What about printing?
Knowing the differences between color profiles can help you understand how different printing processes work and how those processes will affect a finished project.
Direct Color (OFFSET)
Direct color printing is usually used for jobs that do not require full-color images, such as in the case of business cards and other stationery items, or in monotonous literature (or duotone, etc.), such as printing newspapers in black and white.
Direct color printing describes the process in which a specialized ink or specially mixed ink is created to make a perfect combination that corresponds to the desired color, such as a Pantone sample.
If there is only one color to print, there will be a single plate and a single run of the press. If there are two colors, there will be two plates and two runs, and so on. The colors are layered onto the paper one by one.
Four Colors (OFFSET)
4-color printing refers to the CMYK printing process. This means that your job will be printed using only Cyan, Magenta, Yellow, and Black ink colors.
Just like flat color printing, each color is run one at a time. Layering each ink color produces a final product with a full spectrum of colors.
The 4-color process is the most common form of printing and is best for large batches, such as 500 postcards. It produces clear, sharp prints.
In some cases, it may be possible to do a 6 or 8 color printing. This type of process is more expensive but will produce a wider range of colors.
Digital printing uses toner or inkjet technology. Digital printing can still use CMYK, but all colors are applied at once instead of with the “offset” roller method.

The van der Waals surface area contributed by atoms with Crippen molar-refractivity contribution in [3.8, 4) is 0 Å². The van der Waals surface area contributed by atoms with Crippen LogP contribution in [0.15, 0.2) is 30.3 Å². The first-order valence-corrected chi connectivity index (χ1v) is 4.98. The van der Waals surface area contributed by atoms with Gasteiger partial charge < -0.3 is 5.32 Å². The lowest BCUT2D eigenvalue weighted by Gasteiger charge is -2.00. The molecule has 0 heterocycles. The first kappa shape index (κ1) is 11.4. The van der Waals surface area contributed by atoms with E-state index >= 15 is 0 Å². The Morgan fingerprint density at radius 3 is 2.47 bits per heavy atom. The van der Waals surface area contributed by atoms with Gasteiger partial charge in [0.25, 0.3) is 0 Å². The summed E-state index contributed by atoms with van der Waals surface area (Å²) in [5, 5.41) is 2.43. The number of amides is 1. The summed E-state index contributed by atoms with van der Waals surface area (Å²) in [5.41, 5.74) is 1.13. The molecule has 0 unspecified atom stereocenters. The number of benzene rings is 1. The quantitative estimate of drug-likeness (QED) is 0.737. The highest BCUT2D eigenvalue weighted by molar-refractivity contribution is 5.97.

Although it has been considered in the past as not as “sharp” as offset printing, technologies continue to improve and digital printing can produce great results.
Digital printing is recommended for small batches, such as 20 invitations or a single poster.
Since digital printing does not require the creation of printing plates, the response time is usually much faster.
How to safely convert a photo to CMYK
1 Open the photo in Photoshop.
2 Before doing anything else, you should set the default Workspace of the program. In Photoshop, go to the top menu, to the View – Proof Setup – Custom… concept, and a window will appear where you should choose the Coated FOGRA39 (ISO 12647-2:2004) Workspace.
3 Once we have defined the Color Space of the program according to the image parameters, we can convert the image to CMYK as we do in Photoshop, that is, by going to the Image – Mode – CMYK menu, in the image you can see it:
4 Once converted, save it and you’re done, now you can use this image for offset printing.
Color modes in the color palette
As we have already mentioned, in offset printing, colors in four-color process (CMYK: cyan, magenta, yellow, and black) and also custom Pantone library colors (in their different classes) are used. CMYK colors are printed from 4 different plates, one for each primary tone. Pantone colors are printed with a single plate, for the chosen tone.
When we are laying out or designing in pre-press programs, we must keep in mind that we should only use CMYK or Pantone colors in the color palette, depending on the type of final printing we will perform.
When we use spot colors (Pantones), we should take into account the following:
In any of the programs used for Pre-press, the way to check that there are NO improper colors is to go to the print menu and click on the SEPARATIONS cross, in it we will see all the colors used, verifying at a glance if there are undesired colors, or if the desired ones are missing. This issue must be fixed before sending it to print. If it cannot be fixed, talk to the printer, it may be just an apparent error (the unwanted color may appear in the list of colors used, but not actually be used).
2. Keep an eye on color overprints and notify the printer when they are used, as sometimes they can cover letters or unwanted elements. If we receive a warning, we can make sure that it does indeed come out as the client expects.
3. As a general rule, we do not recommend using pattern fills, as they often cause errors when processed.
More information about color modes: Quality and color in images
Knowing how color palettes work is key to any graphic design project. Here’s an awesome guide to help you decide when to best use RGB, CMYK, and PMS (Pantone).
Our article on Gold Pantone.